There’s no debate to be had about the brilliance of Ford’s action. The only question left: Was it ethical? The Free Press’ Mark Phelan is upset that the car wasn’t available for viewing during the Charity Preview or the first few days of the show. As far as the Charity Preview goes — seriously, fuck those people twice. I attended the Charity Preview every year from 2001 to 2007 and every year I walked away asking myself why I was spending $800 to associate with the biggest group of loudmouthed jerkoffs in the Midwest. So they didn’t see a Mustang. So what. If you can spend $450 or more per head on a party, you’re probably not a buyer for a 2018 Mustang anyway. Based on what I saw at that event, 90 percent of it is standing around holding a champagne glass and desperately trying to make eye contact with somebody whom you have a vague personal or social connection. Shed no tears for the “charitable” — they were all too busy taking selfies in a Rolls-Royce Ghost or something.

Things are a little trickier when you talk about the public, who paid real money to come in and see all the cars. But participation in an auto show for a manufacturer is a matter of choice, not a public duty. Look at Porsche — they skipped the show entirely. You can argue that the Big 2.5 owe the public a little bit of participation, since many of the people visiting the show are employees of the domestic automakers or their suppliers, but it’s hard to define exactly what is “owed” there.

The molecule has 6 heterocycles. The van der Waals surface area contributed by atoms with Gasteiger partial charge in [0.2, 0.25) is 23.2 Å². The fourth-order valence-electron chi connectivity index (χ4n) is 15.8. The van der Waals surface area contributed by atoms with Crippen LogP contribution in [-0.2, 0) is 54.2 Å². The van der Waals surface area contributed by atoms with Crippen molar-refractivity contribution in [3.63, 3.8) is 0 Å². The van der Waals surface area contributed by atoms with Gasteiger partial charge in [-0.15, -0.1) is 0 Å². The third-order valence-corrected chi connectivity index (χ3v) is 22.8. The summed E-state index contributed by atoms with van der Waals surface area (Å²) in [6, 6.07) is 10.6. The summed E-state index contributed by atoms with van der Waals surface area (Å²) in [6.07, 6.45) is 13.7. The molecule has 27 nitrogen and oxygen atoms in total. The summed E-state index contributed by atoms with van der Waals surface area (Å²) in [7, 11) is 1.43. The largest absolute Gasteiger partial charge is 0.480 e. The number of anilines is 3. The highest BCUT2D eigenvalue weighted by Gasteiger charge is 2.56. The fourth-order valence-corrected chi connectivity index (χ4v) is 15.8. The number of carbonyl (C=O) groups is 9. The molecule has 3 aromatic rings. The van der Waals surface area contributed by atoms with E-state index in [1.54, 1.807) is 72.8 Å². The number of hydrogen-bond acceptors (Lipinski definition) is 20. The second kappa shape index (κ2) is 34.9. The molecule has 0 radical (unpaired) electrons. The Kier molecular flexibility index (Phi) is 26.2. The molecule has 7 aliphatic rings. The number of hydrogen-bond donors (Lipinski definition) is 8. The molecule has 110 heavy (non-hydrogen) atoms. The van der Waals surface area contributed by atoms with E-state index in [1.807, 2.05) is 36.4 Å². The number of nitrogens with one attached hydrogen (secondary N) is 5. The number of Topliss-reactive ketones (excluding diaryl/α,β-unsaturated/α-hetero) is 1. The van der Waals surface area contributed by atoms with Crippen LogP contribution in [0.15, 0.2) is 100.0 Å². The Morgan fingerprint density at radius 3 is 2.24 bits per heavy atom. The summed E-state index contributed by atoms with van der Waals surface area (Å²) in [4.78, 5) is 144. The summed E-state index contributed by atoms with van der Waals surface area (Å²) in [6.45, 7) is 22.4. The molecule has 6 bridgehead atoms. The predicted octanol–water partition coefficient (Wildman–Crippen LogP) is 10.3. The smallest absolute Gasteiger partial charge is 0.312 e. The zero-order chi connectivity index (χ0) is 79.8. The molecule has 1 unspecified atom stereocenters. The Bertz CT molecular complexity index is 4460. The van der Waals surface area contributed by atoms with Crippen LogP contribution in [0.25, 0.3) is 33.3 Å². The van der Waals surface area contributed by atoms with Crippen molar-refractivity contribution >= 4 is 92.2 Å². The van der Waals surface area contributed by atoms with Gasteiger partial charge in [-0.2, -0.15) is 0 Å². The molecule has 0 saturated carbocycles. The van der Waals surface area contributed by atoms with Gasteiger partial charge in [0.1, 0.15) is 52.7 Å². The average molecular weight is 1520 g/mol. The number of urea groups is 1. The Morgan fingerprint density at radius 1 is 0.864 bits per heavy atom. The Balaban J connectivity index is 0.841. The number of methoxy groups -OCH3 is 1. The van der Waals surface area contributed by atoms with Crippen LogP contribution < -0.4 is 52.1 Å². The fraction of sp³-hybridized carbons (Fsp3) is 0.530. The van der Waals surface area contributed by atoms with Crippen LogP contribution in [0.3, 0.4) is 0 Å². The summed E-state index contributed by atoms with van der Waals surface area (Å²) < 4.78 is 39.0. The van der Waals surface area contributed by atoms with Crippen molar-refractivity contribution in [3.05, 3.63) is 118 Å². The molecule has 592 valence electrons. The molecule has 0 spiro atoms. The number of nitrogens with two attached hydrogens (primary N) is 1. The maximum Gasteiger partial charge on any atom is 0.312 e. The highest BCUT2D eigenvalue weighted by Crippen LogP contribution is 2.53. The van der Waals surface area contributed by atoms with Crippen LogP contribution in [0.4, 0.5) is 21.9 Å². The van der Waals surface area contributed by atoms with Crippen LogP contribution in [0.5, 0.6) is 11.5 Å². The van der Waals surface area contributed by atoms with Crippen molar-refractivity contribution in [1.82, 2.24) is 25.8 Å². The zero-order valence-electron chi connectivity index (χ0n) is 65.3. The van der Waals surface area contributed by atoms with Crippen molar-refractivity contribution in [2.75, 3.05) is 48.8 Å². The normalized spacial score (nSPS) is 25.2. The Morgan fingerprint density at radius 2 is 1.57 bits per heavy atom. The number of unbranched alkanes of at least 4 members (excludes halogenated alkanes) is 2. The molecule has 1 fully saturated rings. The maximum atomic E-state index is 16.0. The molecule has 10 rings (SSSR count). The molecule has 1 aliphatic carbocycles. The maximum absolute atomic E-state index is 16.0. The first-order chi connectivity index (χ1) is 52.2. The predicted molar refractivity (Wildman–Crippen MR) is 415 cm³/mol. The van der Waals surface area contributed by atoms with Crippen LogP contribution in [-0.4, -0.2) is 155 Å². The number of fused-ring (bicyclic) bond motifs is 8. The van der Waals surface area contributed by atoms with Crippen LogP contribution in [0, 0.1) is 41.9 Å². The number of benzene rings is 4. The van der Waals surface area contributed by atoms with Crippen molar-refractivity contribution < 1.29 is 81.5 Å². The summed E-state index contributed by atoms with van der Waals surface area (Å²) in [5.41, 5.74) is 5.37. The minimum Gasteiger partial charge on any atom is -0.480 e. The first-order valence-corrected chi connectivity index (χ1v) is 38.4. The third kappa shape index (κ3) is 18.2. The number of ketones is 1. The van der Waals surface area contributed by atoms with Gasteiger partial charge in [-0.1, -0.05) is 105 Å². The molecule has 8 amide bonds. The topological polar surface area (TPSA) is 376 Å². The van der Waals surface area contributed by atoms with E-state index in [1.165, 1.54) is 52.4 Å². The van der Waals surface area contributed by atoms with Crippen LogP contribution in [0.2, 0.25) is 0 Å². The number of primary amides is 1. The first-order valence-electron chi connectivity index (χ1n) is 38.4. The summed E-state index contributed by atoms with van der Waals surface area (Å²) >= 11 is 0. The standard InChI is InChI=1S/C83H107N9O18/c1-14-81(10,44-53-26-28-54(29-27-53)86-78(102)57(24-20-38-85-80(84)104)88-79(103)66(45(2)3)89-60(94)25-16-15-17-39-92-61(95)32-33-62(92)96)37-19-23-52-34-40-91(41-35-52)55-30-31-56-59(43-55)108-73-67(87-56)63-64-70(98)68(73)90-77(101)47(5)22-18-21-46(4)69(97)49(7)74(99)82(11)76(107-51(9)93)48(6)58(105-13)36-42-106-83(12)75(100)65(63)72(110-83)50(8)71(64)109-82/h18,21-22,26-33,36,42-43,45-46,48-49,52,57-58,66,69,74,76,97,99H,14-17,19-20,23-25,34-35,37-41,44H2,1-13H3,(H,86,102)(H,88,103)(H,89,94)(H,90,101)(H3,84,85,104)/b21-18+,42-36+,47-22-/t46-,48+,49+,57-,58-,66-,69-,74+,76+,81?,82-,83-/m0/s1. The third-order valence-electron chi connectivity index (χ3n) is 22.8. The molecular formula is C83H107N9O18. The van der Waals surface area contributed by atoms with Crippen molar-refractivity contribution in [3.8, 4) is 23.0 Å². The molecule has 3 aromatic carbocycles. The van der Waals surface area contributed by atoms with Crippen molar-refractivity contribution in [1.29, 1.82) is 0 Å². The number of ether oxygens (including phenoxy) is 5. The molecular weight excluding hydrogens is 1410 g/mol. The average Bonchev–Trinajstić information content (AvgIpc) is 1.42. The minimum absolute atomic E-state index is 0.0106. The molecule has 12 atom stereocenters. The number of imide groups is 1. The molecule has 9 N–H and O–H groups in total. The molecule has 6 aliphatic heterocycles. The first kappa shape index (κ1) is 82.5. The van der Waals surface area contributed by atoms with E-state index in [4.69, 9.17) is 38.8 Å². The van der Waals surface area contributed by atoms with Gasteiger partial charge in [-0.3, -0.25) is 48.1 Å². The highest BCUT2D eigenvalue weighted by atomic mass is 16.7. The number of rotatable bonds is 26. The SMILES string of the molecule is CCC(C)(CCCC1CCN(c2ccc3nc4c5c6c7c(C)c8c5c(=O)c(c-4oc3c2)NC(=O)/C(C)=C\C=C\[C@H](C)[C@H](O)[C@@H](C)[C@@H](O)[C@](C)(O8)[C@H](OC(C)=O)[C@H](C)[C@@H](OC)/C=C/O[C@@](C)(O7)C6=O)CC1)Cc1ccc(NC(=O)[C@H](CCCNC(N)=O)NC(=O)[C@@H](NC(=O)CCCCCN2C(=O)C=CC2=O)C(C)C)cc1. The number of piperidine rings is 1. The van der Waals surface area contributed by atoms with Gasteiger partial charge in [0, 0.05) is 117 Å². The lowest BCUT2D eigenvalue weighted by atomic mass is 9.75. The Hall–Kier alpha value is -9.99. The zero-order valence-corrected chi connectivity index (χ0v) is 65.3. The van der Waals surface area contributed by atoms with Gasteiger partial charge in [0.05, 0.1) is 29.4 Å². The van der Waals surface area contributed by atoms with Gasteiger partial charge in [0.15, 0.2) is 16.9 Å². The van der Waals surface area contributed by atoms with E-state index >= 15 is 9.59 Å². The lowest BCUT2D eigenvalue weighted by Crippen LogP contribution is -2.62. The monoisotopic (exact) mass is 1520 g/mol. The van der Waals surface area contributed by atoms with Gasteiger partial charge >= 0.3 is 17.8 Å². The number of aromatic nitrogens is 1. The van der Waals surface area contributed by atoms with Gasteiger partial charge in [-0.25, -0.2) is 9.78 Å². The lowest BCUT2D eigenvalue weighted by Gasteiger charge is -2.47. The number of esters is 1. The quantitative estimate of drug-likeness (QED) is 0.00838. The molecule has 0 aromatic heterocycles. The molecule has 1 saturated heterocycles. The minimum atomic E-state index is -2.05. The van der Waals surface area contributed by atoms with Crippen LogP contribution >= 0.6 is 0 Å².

If you didn’t see the 2018 Mustang at the auto show because you went early, you have two choices. You can go back, of course. Or you can visit a Ford dealer. This latter option is what Ford would prefer, because you can’t buy Mustangs at the auto show. You have to go to the dealers. So once again we see that Ford is a little smarter than the average bear. Look for the other automakers to start following the Blue Oval’s lead.

Maybe you’ll eventually see the majority of the new-car reveals happening during the actual show, and not the media preview. Once that happens, there’s another question that we’ll all need to ask: What do we need the media preview for, anyway? Why not make the press go to the show like regular people? What harm would it do? If playing “I’ve Got A Secret” is a bad idea, and according to the Freep it most certainly is, then why not get rid of all the secrets entirely?